The patient’s VDR was analyzed using [3H]1,25(OH)2D3 binding assays and immunoblotting. [3H]1,25(OH)2D3 binding in cell extracts from the patient’s fibroblast had a mean specific binding of approximately 22 fmol/mg protein (data not shown) that is within the normal range . Immunoblotting demonstrated that the patient expressed the VDR V26M mutant at similar levels to WT VDR expressed in normal control fibroblasts (Fig. 3A). To determine whether the patient’s cells were resistant to 1,25(OH)2D3, we examined CYP24A1 induction using real-time RT-PCR. The patient’s fibroblasts and normal control fibroblasts were treated with 1,25(OH)2D3 for 6 hr. As shown in Fig. 3B, the patient’s fibroblasts failed to induce CYP24A1 in response to treatment with 1000 nM 1,25(OH)2D3 while the normal fibroblasts exhibited an approximately 200-fold induction of CYP24A1 transcription in response to treatment with 10 nM 1,25(OH)2D3. These results demonstrated that the patient’s fibroblasts were resistant even to exceptionally high concentrations of 1,25(OH)2D3.
We recreated the V26M mutation in the VDR cDNA and examined the effects of the mutation on VDR transactivation in COS-7 cells. As shown in Fig. 4A, WT VDR exhibited a dose-dependent increase in luciferase activity in response to 1,25(OH)2D3 treatment. In contrast, the V26M mutant VDR was unresponsive when treated with up to 1000 nM 1,25(OH)2D3. Immunoblotting showed that both WT and mutant VDRs were expressed at similar levels (Fig 4B). These results demonstrated that the V26M mutation abolishes transactivation by the mutant VDR.
VDR transactivation involves heterodimerization with RXR and DNA binding. We first determined whether the V26M mutation affected RXR heterodimerization. Using GST pull-down assays (Fig. 5A), we showed that the VDR V26M mutant was bound to GST-RXR in the absence of 1,25(OH)2D3. Addition of 1,25(OH)2D3 increased the binding in a dose-dependent manner similar to the WT VDR indicating normal RXR dimerization (Fig. 5A). The V26M mutation was expected to interfere with VDR-DNA interactions. We examined VDR-DNA binding in vitro using gel shift assays. As shown in Fig. 5B, a band shift was generated by the WT VDR in the presence of 500 nM 1,25(OH)2D3. On the other hand, the V26M mutant VDR failed to generate a band shift when treated with 500 nM 1,25(OH)2D3 demonstrating that the mutation disrupts DNA binding. Together these results demonstrated that V26M mutation inhibited DNA binding and not VDR-RXRα heterodimerization.
We also examined whether the V26M mutation affected VDR interactions with the coactivator DRIP205. As expected, using GST pull-down assays both the WT VDR and the VDR V26M mutant exhibited a dose-dependent increase in binding to GST-DRIP205 when treated with 1,25(OH)2D3 (Fig. 6A). These results demonstrated that V26M mutation does not affect VDR interactions with coactivators. The data further demonstrate that DNA binding is not required for either RXR dimerization or coactivator binding.
The child in this study also had patchy alopecia thus, we were interested in determining the effects of the V26M mutation on VDR interactions with HR. In co-IP assays, the V26M mutant VDR was immunoprecipitated with FLAG-HR similar to WT VDR (Fig. 6B, lanes 4 and 6). In the absence of transfected VDR, a small amount of endogenous VDR was immunoprecipitated with the FLAG-HR from the COS-7 cell extract (Fig. 6B, lane 2). These data indicate that the mutant VDR interacts with HR and suggests that the alopecia was not caused by a disruption in protein-protein interaction.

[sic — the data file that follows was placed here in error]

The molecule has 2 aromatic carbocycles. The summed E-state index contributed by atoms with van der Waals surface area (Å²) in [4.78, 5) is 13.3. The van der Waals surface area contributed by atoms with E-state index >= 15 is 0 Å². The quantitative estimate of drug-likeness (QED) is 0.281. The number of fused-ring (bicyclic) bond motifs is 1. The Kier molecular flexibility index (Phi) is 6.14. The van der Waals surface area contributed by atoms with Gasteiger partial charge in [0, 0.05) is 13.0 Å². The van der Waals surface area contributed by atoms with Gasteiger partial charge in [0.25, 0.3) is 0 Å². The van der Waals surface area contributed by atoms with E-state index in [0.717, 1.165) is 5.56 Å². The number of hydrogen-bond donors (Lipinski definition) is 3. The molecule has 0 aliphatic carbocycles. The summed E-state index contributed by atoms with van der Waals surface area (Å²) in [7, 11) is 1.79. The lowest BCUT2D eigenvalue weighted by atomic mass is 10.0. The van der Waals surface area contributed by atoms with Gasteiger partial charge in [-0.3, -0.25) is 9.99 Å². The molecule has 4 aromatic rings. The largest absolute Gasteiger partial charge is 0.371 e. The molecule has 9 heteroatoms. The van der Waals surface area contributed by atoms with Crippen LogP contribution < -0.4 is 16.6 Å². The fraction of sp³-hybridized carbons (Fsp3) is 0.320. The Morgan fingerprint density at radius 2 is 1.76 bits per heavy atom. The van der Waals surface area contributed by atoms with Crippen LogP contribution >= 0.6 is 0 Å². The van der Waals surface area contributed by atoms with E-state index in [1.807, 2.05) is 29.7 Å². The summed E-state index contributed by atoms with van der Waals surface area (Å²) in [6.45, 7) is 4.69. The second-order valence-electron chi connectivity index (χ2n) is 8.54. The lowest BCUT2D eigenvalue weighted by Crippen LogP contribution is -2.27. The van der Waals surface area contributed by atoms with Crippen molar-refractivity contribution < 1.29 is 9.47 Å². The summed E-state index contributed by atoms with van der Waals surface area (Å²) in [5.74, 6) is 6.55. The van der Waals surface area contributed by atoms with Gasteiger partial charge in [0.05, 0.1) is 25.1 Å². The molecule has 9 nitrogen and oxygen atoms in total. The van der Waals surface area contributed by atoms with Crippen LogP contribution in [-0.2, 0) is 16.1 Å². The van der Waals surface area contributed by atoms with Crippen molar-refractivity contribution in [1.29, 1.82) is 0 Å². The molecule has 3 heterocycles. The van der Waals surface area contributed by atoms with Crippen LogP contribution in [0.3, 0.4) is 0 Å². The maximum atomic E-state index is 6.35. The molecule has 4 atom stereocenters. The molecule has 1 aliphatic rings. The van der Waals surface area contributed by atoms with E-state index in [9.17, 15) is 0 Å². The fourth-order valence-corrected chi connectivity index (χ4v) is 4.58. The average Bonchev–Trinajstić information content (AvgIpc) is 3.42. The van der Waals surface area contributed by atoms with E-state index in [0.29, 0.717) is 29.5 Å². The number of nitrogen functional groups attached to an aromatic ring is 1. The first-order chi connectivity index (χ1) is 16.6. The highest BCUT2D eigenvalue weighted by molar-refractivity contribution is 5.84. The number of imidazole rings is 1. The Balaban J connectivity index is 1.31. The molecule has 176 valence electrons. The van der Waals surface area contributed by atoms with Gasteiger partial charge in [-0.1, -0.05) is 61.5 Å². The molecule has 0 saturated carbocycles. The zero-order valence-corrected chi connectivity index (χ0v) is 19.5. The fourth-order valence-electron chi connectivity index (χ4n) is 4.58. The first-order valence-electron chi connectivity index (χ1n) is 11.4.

The patient described in this report exhibited the classical clinical pattern of HVDRR [2, 3]. Despite a VDR mutation that caused the VDR to be totally unresponsive to even high concentrations of 1,25(OH)2D3, the patient’s serum chemistries and bone abnormalities were reversed by high doses of IV infused calcium. Normalization of chemistries and x-rays took approximately 26 weeks of IV therapy. As previously noted [2, 3, 11, 12], phosphorous supplementation was not necessary and phosphate was normalized along with suppression of hyperparathyroidism with calcium supplementation alone. The findings again indicate that the major defect in HVDRR is an inability to absorb calcium in the GI tract. Bypassing this step using IV calcium to restore normocalcemia results in healing of the rickets and reversal of secondary hyperparathyroidism and hypophosphatemia [2, 3, 11, 12]. Although we know from the work of many investigators that 1,25(OH)2D3 has many actions to regulate multiple important target genes in bone , the radiologic healing of rickets can be accomplished merely by normalizing the calcium concentration. Careful biopsy studies in VDR knockout mice do demonstrate some subtle abnormalities in mice treated with a “rescue” diet that corrects the serum chemistries and x-ray findings of rickets [13, 14]. The resolution of the rachitic changes on x-rays has been sustained in this child for at least 9 months on the last evaluation, although minor biochemical changes have started to be apparent by 3 months following discontinuation of IV calcium. Presumably the actions of vitamin D in bone in vivo are redundant and alternative regulatory pathways can mostly compensate for the absence of 1,25(OH)2D3 action. Another possibility is that non-genomic actions of the mutant VDR remain intact since the defect in this case is limited to the DBD . However, in other HVDRR cases with absent VDR due to premature termination mutations, healing with IV calcium is also routinely seen . The data also show that the secondary hyperparathyroidism can be suppressed to normal by restoring the serum calcium concentration to normal even in the absence of vitamin D action. At present we are attempting to maintain normal serum calcium in the child without marked elevation in serum PTH using treatment with high dose oral calcium (200 mg/kg/day) as recently shown by Ma et al .